The summer sunshine is coming and you know what that means: longer days, beaches and sunscreen.
While we may only think about applying sunscreen at the beach or when we are outdoors for a long time, it is important to know that sunscreen is a surefire way to prevent damage to your skin.
Sunscreens are a mixture of different materials that is applied on the skin in order to prevent ultraviolet (UV) rays that are emitted by the sun. The Skin Cancer Foundation says that UVA and UVB radiation can increase the risk of skin cancer and milder conditions like sunburn or aging effects to the skin. UVA rays are larger and tend to affect deeper levels of the skin, while its counterpart, UVB is typically the cause of surface damage.
When most think about skin cancer, melanoma is what comes to mind. The Skin Cancer Foundation reports that this variant of cancer is the most lethal of those that affect the skin. It also reports that exposure to UV radiation from the sun or from tanning beds are common causes. In that case, perhaps it is worth it to forget about that tan after all. While it is treatable if caught in its early stages, melanoma can spread to other parts of the body, increasing its lethality.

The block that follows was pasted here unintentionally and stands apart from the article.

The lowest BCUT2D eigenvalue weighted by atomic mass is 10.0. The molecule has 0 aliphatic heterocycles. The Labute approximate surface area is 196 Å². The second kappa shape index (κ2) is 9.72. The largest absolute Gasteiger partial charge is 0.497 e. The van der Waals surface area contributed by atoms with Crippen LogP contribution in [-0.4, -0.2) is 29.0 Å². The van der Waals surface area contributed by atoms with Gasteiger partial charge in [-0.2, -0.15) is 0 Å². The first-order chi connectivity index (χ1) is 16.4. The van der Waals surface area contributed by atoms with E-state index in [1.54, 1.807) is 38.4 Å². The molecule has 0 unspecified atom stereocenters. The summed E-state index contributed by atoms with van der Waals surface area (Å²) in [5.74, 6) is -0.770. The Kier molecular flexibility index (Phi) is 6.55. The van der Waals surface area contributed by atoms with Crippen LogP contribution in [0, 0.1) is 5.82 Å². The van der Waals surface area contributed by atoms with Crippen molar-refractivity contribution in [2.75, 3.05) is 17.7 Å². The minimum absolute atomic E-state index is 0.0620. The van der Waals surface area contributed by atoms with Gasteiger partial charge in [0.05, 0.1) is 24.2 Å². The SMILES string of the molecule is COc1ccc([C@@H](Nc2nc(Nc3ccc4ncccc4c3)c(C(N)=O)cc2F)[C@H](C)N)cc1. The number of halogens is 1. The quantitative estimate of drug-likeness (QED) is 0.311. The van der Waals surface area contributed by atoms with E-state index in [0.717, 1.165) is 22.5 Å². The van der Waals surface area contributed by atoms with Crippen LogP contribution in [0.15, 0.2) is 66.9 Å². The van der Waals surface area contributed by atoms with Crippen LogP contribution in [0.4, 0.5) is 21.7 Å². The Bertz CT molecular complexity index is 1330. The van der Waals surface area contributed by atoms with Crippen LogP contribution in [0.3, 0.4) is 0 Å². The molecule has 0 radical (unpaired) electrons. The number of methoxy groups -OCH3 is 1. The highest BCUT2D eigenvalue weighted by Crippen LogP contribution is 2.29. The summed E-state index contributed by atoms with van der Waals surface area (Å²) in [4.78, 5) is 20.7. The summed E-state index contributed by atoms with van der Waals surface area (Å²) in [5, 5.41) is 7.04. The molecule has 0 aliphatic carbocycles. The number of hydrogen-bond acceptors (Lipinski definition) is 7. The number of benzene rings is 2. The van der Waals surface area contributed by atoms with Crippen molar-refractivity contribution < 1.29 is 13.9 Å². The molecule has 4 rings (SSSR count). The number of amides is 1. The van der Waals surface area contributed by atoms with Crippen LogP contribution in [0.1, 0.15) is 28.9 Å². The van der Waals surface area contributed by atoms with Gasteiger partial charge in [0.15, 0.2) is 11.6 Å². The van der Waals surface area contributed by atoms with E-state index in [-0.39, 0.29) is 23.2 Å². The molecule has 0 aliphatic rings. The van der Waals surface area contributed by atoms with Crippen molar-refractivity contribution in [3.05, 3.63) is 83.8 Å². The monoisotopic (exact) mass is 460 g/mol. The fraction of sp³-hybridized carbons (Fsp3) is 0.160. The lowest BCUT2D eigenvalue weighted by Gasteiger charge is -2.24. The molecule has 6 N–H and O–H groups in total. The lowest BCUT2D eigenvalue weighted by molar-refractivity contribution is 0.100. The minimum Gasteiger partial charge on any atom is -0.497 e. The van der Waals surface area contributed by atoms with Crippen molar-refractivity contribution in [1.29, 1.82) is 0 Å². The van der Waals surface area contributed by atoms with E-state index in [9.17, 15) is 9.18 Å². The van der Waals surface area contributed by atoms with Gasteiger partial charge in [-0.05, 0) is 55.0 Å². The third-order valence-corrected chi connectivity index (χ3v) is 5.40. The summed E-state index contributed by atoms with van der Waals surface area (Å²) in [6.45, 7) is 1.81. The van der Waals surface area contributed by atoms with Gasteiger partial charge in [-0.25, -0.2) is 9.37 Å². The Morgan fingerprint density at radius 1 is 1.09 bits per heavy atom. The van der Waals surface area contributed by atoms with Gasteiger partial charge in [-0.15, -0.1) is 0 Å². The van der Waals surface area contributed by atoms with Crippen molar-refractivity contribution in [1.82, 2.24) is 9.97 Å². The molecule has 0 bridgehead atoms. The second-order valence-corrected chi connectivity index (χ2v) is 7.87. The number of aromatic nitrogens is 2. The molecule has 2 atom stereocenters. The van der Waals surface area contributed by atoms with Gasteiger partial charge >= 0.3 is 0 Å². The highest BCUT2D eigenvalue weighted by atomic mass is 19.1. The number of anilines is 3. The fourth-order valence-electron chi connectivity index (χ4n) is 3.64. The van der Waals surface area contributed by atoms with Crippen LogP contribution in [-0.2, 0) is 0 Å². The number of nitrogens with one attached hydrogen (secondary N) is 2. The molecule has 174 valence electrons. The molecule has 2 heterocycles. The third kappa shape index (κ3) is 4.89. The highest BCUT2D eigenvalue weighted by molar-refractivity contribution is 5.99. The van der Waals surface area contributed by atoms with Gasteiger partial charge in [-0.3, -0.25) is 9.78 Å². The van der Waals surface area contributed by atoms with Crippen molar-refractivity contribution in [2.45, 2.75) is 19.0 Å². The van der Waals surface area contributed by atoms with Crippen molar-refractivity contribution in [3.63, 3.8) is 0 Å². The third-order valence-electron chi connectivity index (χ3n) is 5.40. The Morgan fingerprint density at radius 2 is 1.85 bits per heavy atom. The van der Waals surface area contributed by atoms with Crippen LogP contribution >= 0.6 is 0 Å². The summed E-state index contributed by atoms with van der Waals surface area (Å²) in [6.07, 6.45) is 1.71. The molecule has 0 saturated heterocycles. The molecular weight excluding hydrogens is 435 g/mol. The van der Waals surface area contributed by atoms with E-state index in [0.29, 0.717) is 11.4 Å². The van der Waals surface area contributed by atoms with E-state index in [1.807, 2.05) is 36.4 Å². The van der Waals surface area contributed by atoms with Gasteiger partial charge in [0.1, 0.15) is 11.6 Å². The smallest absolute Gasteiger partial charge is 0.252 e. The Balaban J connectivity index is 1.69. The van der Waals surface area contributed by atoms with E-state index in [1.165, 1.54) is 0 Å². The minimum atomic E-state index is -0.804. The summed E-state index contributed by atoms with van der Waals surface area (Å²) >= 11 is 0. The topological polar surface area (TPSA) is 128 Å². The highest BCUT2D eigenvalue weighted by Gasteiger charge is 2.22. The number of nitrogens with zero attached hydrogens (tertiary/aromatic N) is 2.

There are multiple types of skin cancer, including basal cell carcinoma, which is considered to be the most common form of skin cancer. The foundation states that while it is not as lethal as melanoma, it is still better to avoid it as best we can. Very rarely does this form spread to other areas, but it is possible. It can also lead to disfigurement of the affected area if left untreated. The foundation also notes that this form of cancer is the most common of all cancers.
So what does UV radiation do? It can damage the DNA within the skin cells and if the body fails to repair these, it can result in mutations and cancerous growth. Unfortunately, the foundation reports that melanoma leads to approximately 10,310 deaths annually.
On the plus side prevention methods are out there and available on store shelves. Great, now it’s time to find out which suits your needs. Two major factors with sunscreen is the sun protection factor (SPF) and whether it blocks both forms of UV radiation.
When you pick up a bottle or tube of sunscreen it will have a number. This SPF number indicates how long it will prevent the skin from reddening from the sun. For example: the Skin Cancer Foundation reports that sunburns can begin in about 20 minutes for unprotected skin. A sunscreen with SPF 15 would lengthen that amount of time by 15 times, or would provide about five hours of protection.
It is recommended that anyone over the age of six months should use sunscreen that protects against both forms of UV radiation. The strength of the SPF would be dependent on how much time is spent outside. For those who work outside,a waterproof product is recommended.
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